But, what  I like the most about “The Brazilian Kitchen”  is that Leticia goes beyond the classics, and brings very creative dishes to the table, like “caipirinha risotto”, a playful take on the great Italian dish,  using the ingredients of Brazil’s signature drink: pinga and lime juice.

Want some more teasers?  Red pepper and Brazil nut pesto, sole with coconut ginger sauce, tilapia with acai’ sauce, dulce de leche molten cake,  Passion fruit cannoli… many wonderful temptations to cook and enjoy!

If you are curious about Brazilian cooking, this book is a must-have, so help the economy with a click... And, if you want to see Chef Leticia in action (she is also a great teacher!)  jump here for a demonstration on making cod fritters.

Leticia, thank you for allowing me to publish your recipe, and I look forward to your next cookbook!

ONE YEAR AGO: Two-Stage Risotto

TWO YEARS AGO: Life is a matter of taste    (and I still miss you, David Rosengarten!)

Add to FacebookAdd to DiggAdd to Del.icio.usAdd to StumbleuponAdd to RedditAdd to BlinklistAdd to TwitterAdd to TechnoratiAdd to Yahoo BuzzAdd to Newsvine


I grew up watching my family members eating mangos and making a huge mess in the process.  Some varieties of Brazilian mango are so fibrous that the “correct” way to eat them is to cut a small hole in the top and suck out the juices while compressing the fruit, which leaves your mouth, face, hands, and possibly even your clothes covered with juice and sticky mango bits.  Some people view this process as part of the fun, but both me and my Dad had nothing to do with it, and only enjoyed a mango if it was laying on a pristine plate, dissected by a knife and fork, with a napkin alongside.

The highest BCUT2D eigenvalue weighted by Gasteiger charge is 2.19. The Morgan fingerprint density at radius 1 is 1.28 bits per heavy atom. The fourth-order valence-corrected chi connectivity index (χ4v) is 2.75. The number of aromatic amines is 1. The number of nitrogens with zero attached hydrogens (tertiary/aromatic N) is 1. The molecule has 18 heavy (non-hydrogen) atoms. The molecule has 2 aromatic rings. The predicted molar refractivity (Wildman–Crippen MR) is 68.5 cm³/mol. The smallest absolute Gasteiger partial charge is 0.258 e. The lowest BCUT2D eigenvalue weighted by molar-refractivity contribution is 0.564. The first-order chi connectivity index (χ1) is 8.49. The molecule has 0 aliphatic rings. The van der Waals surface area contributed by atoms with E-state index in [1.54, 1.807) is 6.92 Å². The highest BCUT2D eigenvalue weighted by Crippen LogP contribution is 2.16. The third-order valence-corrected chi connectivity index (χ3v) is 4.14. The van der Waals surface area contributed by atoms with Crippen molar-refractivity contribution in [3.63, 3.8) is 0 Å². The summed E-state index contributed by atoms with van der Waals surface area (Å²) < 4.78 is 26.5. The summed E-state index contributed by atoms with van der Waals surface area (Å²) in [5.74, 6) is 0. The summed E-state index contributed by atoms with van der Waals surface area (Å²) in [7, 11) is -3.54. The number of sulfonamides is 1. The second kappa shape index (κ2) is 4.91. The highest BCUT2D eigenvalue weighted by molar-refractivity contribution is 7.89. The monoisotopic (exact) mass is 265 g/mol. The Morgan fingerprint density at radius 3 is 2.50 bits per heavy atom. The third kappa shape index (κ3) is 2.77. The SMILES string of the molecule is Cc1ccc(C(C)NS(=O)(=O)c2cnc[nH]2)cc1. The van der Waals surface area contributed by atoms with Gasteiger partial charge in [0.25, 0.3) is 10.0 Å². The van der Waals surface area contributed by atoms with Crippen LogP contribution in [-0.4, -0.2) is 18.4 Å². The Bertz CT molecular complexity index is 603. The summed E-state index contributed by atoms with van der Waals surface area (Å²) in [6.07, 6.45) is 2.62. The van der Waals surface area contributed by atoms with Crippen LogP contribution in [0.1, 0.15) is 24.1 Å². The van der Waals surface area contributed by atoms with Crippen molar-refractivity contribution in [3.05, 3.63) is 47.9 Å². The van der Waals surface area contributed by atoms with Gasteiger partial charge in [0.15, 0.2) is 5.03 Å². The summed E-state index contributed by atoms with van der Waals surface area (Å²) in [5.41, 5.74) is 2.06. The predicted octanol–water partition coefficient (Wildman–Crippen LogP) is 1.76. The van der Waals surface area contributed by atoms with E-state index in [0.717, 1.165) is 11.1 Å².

This simple dessert would certainly receive the seal of  approval from my Dad.

(inspired by my friend Vanda)

4 ripe mangos
1 Tbs butter
2 Tbs granulated sugar (or more)
pinch of salt
1/4 cup rum (or Cointreau or a mix of both)
2 tsp fresh lemon juice

Cut the mango in medium-sized pieces.  Go take a quick shower (optional).  Come back and melt the butter in a large skillet over medium heat.   Add the diced mango, sprinkle sugar all over it, add the salt, and cook gently until the mango starts to get soft.   Taste a piece and decide if you need more sugar.

Carefully add the rum, heat it for a few seconds, and ignite with a match.  Wait until the flames die down, sprinkle a little lemon juice, taste again.   Serve over vanilla ice cream.


to print the recipe, click here

Comments: You can change this basic recipe in many ways.  For example, you may first caramelize the sugar, and then add the fruit on top.  But, I prefer this preparation I’m posting because it’s simpler and the taste of the fruit is more pronounced.  You may also skip the alcohol with no major harm, but I like the extra flavor it imparts.   If you have leftovers (highly unlikely), they are delicious in the morning with yogurt and a little granola sprinkled on top.   You can prepare bananas in almost exactly the same way, or even along with the mango, but when making bananas flambe, I like to caramelize the sugar first.     My friend Vanda,  who makes risottos and souffles with her eyes closed and one hand tied behind her back, loves to prepare mangos this way.  After dicing the fruit, she usually grabs the pit and takes great pleasure in sucking all the mango-goodness clinging to it, standing next to the sink.   Unfortunately, I never seem to have my camera ready when that happens.  😉

Add to FacebookAdd to DiggAdd to Del.icio.usAdd to StumbleuponAdd to RedditAdd to BlinklistAdd to TwitterAdd to TechnoratiAdd to Yahoo BuzzAdd to Newsvine